Not that Cameron's speech yesterday was all bad. It contained the following choice statement:
We need to change the way we feel. No more grumbling about modern Britain, I love this country - as it is, not as it was - and I believe our best days lie ahead.
On the surface, nothing all that remarkable. Even rather mundane. But it could herald a change in the way the right in Britain views itself and its country. Cameron is clearly, and sensibly, distancing himself from the likes of right-wing pinup boy Theodore Dalrymple, who not so long ago was telling the world that the modern British character was 'a deeply flawed and unattractive one, as charmless as any that I know, completely unbalanced by any compensating virtues'. Who would want to give their vote to a political movement that described them and their fellow countrymen in such terms? Not me.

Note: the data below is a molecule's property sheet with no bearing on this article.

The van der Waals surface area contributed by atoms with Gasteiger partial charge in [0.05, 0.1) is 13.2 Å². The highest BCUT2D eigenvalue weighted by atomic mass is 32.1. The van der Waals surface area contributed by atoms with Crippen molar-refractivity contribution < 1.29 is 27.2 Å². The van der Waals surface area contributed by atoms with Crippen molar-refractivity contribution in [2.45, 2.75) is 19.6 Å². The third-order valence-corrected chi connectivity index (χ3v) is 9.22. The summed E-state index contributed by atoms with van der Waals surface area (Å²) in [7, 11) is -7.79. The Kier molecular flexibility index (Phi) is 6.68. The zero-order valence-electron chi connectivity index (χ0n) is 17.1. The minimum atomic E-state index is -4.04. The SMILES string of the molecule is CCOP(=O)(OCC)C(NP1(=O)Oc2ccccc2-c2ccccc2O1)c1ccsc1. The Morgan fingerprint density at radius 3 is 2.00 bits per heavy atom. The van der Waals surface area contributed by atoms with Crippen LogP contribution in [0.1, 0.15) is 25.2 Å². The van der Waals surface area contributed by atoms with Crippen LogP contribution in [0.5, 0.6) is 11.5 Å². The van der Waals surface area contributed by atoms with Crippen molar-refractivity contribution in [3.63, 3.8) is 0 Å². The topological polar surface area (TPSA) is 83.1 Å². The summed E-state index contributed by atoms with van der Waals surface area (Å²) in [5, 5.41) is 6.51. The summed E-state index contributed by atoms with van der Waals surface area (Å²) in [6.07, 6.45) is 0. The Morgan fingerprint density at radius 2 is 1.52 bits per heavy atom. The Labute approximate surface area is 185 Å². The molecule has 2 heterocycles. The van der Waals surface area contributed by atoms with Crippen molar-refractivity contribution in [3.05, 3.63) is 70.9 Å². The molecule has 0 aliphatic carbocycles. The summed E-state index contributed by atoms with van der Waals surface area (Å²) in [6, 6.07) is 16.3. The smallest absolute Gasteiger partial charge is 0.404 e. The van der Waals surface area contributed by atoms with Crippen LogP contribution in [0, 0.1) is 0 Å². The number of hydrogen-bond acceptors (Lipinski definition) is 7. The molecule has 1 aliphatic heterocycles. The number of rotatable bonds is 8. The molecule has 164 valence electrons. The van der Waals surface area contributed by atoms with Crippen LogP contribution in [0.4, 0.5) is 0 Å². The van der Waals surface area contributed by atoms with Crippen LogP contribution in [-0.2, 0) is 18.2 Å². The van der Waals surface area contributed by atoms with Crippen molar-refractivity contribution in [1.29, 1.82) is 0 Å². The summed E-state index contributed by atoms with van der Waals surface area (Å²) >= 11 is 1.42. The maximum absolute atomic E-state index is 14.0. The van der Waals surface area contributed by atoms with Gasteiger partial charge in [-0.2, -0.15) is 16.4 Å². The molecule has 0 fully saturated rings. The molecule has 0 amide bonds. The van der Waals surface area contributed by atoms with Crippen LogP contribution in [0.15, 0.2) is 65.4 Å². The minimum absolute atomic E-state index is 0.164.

If Cameron can position the Tories as a party that doesn't look on Britain as some kind of 'foreign land', but as a real place full of - whisper it softly - basically decent, likeable people, and put knee-jerk right-wing misanthropy to one side, he might, just might, be on the way to putting the Conservatives back in No 10.